This story ran in the local paper for Eastchester, NY. It's great to see boys (young men) who have been in trouble make something creative from the experience. Sending blessings for these young men to create lives that their backgrounds would never have predicted.
VALHALLA, N.Y. – A film created by students in a youth program at the Westchester County Jail in Valhalla will premiere at the Jacobs Burns Film Center (JBFC) in Pleasantville Monday night.
The nine-minute feature film that chronicles masculinity in prison today was filmed entirely within the confines of the prison by a handful of now former inmates from the Southern Westchester BOCES Incarcerated Youth Program.
"It's been an incredible experience for the JBFC to work with the Incarcerated Youth Program and we are proud to be screening the courageous story the students chose to tell this year," said Emily Keating, director of education programs at the film center. "This transformational experience provides the youth with essential 21st century digital literacy skills and gives them a powerful means of expression."
The film entitled “In Waiting” is an adaptation of Israel Horovitz's seminal play “The Indian Wants the Bronx,” which tells the story of an Indian native who comes to New York knowing very little English and is subsequently taunted and attacked by some young punks.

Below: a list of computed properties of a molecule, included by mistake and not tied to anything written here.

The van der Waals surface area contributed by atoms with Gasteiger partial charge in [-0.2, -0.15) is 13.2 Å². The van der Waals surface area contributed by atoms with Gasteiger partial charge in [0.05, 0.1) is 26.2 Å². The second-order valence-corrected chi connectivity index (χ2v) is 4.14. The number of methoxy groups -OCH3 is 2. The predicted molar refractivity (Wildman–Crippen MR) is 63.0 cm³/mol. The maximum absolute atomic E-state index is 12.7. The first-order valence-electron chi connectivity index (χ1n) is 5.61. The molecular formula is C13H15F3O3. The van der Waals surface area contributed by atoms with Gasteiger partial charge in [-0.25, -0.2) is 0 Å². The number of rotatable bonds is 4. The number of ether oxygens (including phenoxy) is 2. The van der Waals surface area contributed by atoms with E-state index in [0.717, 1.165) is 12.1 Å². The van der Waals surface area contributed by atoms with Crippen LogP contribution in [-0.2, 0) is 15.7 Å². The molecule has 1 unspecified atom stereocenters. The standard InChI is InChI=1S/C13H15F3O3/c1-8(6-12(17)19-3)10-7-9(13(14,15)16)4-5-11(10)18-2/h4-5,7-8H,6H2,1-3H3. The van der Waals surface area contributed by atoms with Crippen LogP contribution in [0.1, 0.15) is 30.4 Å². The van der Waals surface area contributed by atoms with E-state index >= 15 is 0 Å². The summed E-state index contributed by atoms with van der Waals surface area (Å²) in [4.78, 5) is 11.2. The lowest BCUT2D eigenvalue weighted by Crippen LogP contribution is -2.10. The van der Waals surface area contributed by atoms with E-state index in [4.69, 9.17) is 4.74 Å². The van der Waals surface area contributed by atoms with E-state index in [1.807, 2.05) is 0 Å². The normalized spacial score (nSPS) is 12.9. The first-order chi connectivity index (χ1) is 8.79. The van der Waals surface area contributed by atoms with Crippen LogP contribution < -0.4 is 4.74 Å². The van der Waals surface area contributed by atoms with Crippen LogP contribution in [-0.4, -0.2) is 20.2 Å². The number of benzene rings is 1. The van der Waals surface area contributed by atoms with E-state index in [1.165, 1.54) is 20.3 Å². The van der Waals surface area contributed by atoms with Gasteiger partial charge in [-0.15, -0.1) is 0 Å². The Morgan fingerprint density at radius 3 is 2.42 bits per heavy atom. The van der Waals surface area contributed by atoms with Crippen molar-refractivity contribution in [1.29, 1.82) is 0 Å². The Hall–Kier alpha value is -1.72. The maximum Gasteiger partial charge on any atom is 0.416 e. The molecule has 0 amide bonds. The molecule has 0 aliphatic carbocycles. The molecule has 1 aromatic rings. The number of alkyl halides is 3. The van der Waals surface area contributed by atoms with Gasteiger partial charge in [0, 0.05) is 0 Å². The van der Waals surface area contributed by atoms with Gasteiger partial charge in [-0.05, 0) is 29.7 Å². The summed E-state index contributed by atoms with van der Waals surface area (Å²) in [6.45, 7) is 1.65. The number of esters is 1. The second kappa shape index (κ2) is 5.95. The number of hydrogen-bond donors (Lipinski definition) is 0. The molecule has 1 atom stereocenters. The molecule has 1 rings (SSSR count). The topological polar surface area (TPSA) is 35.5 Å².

JBCF staff spent six months teaching the students how to film and edit digital video and helped them produce, write and direct a film amid the dark, barren walls of the jail.
The film project initiative first began at the jail in the fall of 2008. “In Waiting” is the third film made by youths and JBCF. The first was called “Judgement,” which explored the idea of being judged and judging others, while the second, called “Look Inside,” looked at the daily life experiences of being in jail and reflections from students.
The Southern Westchester BOCES Incarcerated Youth Program serves approximately 900 students annually and 140 students a day. There are 18 classrooms available to students, who are in class five hours a day. Credits for the courses are given by the home school districts of the students.
Donnie Simmons, supervisor of the program, said the goal is to "provide the best quality educational services we possibly can to this entire constituent population."
None of the students who worked on “In Waiting” were available for comment.